Wednesday, August 10, 2022
Wednesday, August 10, 2022
Home Tech Kenyans Denying Themselves Food To Buy Airtime

Kenyans Denying Themselves Food To Buy Airtime

by Milcah Lukhanyu
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Image:Nokia.com

Image:Nokia.com

A recent study reveals that many Kenyans in the lowest socio-economic strata go without food and transport or opt for cheaper alternatives to save money to purchase mobile phone credit.

The interesting study reveals that many people regardless of their socio-economic levels rely on the mobile phone technology for both personal and professional needs.

The study which was carried out by iHub Research and Research Solutions Africa and commissioned by the World Bank, Sought to explore mobile phone usage among prepaid Kenyan mobile subscribers making less than $2.50 per day.
It’s startling that one out of five people interviewed for the report chose to forgo necessities like food or transport to purchase mobile phone credit. Some would eat cheaper food, such as rice and vegetables, instead of meat so they could buy credit. For instance, one respondent explains that she sells mangoes and thus uses her phone to take orders from her customers. Just like her, Susan Wacera who sells jewelry in a nearby market stall often walks to work instead of using public transport.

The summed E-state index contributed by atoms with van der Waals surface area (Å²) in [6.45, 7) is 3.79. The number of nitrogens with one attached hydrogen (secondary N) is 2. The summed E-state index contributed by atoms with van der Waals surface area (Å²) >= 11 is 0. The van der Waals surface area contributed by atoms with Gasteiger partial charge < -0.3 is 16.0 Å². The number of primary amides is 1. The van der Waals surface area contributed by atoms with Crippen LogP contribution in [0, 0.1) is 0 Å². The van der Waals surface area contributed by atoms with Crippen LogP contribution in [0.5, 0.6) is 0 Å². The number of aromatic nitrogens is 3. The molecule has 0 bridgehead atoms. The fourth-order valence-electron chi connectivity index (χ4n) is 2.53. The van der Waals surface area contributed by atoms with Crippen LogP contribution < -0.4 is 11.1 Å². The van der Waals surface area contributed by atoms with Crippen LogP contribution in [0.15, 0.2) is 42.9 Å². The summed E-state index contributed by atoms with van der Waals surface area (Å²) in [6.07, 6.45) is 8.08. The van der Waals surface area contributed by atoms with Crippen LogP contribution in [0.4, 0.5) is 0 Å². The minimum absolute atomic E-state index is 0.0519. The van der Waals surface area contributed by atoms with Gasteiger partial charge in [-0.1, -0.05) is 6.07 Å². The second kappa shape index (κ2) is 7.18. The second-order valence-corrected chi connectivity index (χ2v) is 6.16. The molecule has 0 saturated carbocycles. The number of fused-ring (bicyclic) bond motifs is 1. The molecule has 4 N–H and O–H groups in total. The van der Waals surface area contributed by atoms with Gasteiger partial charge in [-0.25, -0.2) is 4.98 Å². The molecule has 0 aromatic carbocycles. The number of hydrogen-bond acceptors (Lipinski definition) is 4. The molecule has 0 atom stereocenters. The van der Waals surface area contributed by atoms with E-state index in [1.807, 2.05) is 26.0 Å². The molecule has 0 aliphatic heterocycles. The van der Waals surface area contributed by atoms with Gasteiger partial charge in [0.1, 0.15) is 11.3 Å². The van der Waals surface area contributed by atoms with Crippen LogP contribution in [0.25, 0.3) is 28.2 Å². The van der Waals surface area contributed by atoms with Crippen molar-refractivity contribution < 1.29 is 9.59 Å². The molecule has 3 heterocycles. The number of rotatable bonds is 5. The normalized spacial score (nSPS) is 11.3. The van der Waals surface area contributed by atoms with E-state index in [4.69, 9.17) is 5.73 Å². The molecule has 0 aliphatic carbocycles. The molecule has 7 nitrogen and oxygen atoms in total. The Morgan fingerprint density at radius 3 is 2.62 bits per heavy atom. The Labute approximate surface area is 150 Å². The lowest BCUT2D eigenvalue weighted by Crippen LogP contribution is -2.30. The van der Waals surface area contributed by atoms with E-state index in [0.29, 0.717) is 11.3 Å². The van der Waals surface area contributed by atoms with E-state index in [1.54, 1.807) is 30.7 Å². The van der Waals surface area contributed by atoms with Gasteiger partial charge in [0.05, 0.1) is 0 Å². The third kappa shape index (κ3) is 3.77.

Findings from the research suggest that mobile phones provide support to small-scale businesses, increasing their income levels as they are cited as a factor for increased business income among the target group.
This findings corroborate with the latest statistics report published by the Communications Commission of Kenya (CCK)for the July to September 2012 quarter that the country’s mobile penetration rate grew to 77.2% (from 75% in the previous quarter) on a mobile subscriber base of 30.4 million active SIM cards.
CCK also reveals that 99% of the 30.4 million active sim card users are prepaid subscribers with a 71.2 to 76.7 Minutes of Use (MoU) per subscriber per month representing a growth of 7.7% with SMS messages sent in the period increasing by 10.1 percent to reach 1 billion.
Indeed Mobile telephony is no longer just a mode of communication but a means to life and sustainability.

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